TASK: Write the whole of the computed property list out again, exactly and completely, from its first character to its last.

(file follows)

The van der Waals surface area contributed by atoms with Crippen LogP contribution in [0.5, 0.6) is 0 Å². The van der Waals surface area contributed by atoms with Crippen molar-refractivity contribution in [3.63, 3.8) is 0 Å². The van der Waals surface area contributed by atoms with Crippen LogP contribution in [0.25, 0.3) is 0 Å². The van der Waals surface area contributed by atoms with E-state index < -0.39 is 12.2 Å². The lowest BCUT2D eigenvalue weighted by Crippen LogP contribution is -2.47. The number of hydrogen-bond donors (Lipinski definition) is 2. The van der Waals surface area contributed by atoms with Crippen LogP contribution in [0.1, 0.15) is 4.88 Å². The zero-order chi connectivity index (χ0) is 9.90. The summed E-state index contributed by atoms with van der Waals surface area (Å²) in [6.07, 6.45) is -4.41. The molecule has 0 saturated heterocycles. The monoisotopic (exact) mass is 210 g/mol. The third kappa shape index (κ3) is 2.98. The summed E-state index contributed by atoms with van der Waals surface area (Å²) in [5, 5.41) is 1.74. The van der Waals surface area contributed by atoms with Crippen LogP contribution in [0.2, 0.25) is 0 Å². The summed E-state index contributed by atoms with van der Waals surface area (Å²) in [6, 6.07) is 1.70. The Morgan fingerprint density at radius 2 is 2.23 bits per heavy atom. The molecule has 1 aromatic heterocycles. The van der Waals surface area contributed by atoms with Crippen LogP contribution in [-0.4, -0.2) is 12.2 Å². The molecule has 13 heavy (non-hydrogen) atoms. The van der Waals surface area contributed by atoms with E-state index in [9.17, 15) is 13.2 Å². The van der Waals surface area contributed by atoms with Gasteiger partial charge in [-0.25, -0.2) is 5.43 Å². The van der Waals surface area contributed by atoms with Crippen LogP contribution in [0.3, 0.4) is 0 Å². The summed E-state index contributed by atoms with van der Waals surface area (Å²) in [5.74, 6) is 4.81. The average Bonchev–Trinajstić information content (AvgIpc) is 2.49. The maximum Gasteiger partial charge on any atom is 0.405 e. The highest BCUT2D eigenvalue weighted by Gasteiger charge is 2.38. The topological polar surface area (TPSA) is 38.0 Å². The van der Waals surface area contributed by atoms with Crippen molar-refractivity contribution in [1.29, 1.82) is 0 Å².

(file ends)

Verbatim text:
The van der Waals surface area contributed by atoms with Crippen LogP contribution in [0.5, 0.6) is 0 Å². The van der Waals surface area contributed by atoms with Crippen molar-refractivity contribution in [3.63, 3.8) is 0 Å². The van der Waals surface area contributed by atoms with Crippen LogP contribution in [0.25, 0.3) is 0 Å². The van der Waals surface area contributed by atoms with E-state index < -0.39 is 12.2 Å². The lowest BCUT2D eigenvalue weighted by Crippen LogP contribution is -2.47. The number of hydrogen-bond donors (Lipinski definition) is 2. The van der Waals surface area contributed by atoms with Crippen LogP contribution in [0.1, 0.15) is 4.88 Å². The zero-order chi connectivity index (χ0) is 9.90. The summed E-state index contributed by atoms with van der Waals surface area (Å²) in [6.07, 6.45) is -4.41. The molecule has 0 saturated heterocycles. The monoisotopic (exact) mass is 210 g/mol. The third kappa shape index (κ3) is 2.98. The summed E-state index contributed by atoms with van der Waals surface area (Å²) in [5, 5.41) is 1.74. The van der Waals surface area contributed by atoms with Crippen LogP contribution in [0.2, 0.25) is 0 Å². The summed E-state index contributed by atoms with van der Waals surface area (Å²) in [6, 6.07) is 1.70. The Morgan fingerprint density at radius 2 is 2.23 bits per heavy atom. The molecule has 1 aromatic heterocycles. The van der Waals surface area contributed by atoms with Crippen LogP contribution in [-0.4, -0.2) is 12.2 Å². The molecule has 13 heavy (non-hydrogen) atoms. The van der Waals surface area contributed by atoms with E-state index in [9.17, 15) is 13.2 Å². The van der Waals surface area contributed by atoms with Gasteiger partial charge in [-0.25, -0.2) is 5.43 Å². The van der Waals surface area contributed by atoms with Crippen LogP contribution in [0.3, 0.4) is 0 Å². The summed E-state index contributed by atoms with van der Waals surface area (Å²) in [5.74, 6) is 4.81. The average Bonchev–Trinajstić information content (AvgIpc) is 2.49. The maximum Gasteiger partial charge on any atom is 0.405 e. The highest BCUT2D eigenvalue weighted by Gasteiger charge is 2.38. The topological polar surface area (TPSA) is 38.0 Å². The van der Waals surface area contributed by atoms with Crippen molar-refractivity contribution in [1.29, 1.82) is 0 Å².